Once upon a time, Dhakai muslin was famous worldwide as the finest fabric of all. To highlight its quality, it is often said an entire sari of muslin would have fit into a matchbox.
A group of researchers have successfully reproduced the cotton fabric. They think the clothing material can have a billion-dollar global market if it can be produced commercially.
Many apparel companies have already contacted them, showing their interests in commercial production of Muslin, said M Manzur Hossain, chief scientist of a project titled "Rediscovering the technology of muslin and reviving its production".
"We have to go a long way for this," said Manzur, a professor of the botany department at the Rajshahi University.
In October 2014, the researchers embarked on the project at the behest of Prime Minister Sheikh Hasina to bring back the tradition of Dhakai muslin.
The first phase of the project was about discovering the technology. "We have been 95% successful at that," Manzur said, adding that the team had made six saris, which were very similar in quality to the sari preserved in the Victoria and Albert Museum in London.
In the second phase, the government will definitely want to go for commercial production of the fabric, he said.
The product made by the researchers has already received the Geographical Indication (GI) certificate. A gazette notification on the GI certificate was issued on 28 December last year.
Textiles and Jute Minister Golam Dastagir Gazi said, "We have been successful in bringing back muslin. After presenting the cloth to Prime Minister Sheikh Hasina, we will go for commercial production."
The cost of each sari made in the first phase is Tk3.60 lakh. It would not be possible to sell one piece of muslin sari for less than Tk1 lakh, even when it is commercially produced, Prof Manzur said.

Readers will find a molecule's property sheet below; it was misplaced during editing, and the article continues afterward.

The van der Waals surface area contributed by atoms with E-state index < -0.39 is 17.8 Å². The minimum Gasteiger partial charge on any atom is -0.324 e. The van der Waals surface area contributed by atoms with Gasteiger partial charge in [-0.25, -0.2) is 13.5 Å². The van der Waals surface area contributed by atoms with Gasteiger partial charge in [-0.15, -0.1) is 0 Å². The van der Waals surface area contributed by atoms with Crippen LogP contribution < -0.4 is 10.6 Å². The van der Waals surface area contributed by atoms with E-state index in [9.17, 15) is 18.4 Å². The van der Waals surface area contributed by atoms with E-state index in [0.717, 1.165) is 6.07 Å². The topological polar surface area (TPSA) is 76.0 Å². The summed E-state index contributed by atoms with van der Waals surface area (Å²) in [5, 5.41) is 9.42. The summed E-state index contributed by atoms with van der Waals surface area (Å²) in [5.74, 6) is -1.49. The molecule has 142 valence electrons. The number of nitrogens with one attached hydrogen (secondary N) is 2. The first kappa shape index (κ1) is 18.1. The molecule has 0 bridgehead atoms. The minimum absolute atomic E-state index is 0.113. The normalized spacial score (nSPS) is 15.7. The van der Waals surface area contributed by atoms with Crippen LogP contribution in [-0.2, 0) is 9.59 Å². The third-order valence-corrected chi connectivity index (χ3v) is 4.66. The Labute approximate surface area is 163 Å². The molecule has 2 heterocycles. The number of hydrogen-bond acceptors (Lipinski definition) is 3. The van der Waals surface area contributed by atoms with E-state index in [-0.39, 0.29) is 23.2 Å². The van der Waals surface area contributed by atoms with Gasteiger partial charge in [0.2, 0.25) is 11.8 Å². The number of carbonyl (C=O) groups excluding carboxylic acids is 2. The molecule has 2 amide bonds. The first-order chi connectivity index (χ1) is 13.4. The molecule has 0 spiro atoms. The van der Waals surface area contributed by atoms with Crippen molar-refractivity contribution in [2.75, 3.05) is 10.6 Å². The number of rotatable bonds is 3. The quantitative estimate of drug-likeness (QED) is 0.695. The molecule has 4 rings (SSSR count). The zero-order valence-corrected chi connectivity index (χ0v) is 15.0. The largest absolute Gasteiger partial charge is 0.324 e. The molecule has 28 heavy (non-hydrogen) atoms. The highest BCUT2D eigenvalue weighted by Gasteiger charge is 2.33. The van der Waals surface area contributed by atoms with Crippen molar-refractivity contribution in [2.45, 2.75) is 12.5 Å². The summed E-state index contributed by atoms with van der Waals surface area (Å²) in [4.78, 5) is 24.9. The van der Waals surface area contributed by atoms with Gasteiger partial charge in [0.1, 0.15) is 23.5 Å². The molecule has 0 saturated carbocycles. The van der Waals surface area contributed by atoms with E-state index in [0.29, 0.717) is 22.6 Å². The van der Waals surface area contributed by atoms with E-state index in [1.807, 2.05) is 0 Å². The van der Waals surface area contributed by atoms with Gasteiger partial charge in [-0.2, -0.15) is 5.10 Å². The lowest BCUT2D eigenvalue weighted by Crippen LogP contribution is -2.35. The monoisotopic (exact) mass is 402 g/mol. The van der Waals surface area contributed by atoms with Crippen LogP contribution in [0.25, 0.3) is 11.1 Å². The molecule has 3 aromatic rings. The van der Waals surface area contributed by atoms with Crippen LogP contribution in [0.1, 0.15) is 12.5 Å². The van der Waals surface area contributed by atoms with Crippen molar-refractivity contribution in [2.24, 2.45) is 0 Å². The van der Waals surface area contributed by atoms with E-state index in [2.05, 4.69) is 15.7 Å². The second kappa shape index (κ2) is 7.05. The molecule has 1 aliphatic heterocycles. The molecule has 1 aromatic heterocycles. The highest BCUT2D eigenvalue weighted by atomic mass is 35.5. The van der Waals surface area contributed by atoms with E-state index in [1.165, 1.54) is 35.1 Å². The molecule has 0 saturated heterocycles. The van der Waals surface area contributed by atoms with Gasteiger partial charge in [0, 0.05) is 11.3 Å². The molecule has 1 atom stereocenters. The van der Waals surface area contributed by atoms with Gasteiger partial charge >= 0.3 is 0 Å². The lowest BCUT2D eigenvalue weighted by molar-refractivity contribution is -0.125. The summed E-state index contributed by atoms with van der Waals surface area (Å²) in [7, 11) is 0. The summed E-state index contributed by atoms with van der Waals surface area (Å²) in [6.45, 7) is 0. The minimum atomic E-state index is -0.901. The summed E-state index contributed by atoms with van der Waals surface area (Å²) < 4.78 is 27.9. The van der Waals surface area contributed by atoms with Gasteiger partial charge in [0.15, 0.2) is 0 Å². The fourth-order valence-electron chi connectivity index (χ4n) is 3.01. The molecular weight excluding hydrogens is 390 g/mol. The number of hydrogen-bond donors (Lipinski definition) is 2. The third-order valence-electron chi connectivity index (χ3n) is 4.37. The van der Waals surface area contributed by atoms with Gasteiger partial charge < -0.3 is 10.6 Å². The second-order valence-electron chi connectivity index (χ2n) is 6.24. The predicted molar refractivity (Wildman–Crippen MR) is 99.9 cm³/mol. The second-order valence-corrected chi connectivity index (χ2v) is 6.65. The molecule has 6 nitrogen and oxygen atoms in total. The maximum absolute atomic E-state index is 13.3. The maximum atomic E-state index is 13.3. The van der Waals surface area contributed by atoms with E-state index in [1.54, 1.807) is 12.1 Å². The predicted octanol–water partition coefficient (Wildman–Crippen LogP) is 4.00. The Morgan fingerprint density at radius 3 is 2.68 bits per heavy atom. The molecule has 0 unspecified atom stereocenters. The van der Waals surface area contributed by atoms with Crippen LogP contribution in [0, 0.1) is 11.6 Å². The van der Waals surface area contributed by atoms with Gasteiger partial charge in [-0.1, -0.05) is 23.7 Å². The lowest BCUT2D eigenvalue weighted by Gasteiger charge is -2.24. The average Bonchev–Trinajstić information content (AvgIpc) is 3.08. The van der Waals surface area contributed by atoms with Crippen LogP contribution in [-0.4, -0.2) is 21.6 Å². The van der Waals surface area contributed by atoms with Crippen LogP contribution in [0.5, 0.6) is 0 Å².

Explaining the high cost, he said it took more than two years for four weavers to make 500 counts of yarn and weave it by handloom. The procedure is delicate and takes a long time.
The price includes the cost of the raw materials and workers' wages.
Once commercial production begins, weavers will have the opportunity to become more skilled, and they will be able to make better quality muslin, Manzur said.
Ayub Ali, director of the project and chief planning official of Bangladesh Handloom Board, said entrepreneurs would go for commercial production of muslin if the government facilitated it.
That would take at least two years, he said. In the meantime, the process of mass production would have to be developed.
Initially, the researchers did not have any sample of muslin cloth and the yarn.
The variety of Gossypium Arboreum, a cotton plant, that produces the unique Muslin cotton has become extinct for more than 100 years now. In Bengali, it is called Phuti Karpas.
The researchers had to go through a long and complicated method to match yarn produced from Phuti Karpas plant with the muslin sari of the London museum through DNA sequencing.
They first collected 38 kinds of cotton from different parts of the country and sorted out the cotton of Phuti Karpas from them.
During the Mughal period, such plants were grown in almost every yard and field of Gazipur's Kapasia. Yarn was obtained from that cotton and muslin was woven in Rupnagar of Narayanganj.
The production of the fabric stopped after 1850.
If this muslin can be produced commercially, it can be introduced to the world as Bangladesh's own brand again.
The researchers envision an industry of muslin, like the readymade garment industry, which will get the raw material – cotton – from Phuti Karpas plats to be grown in Gazipur.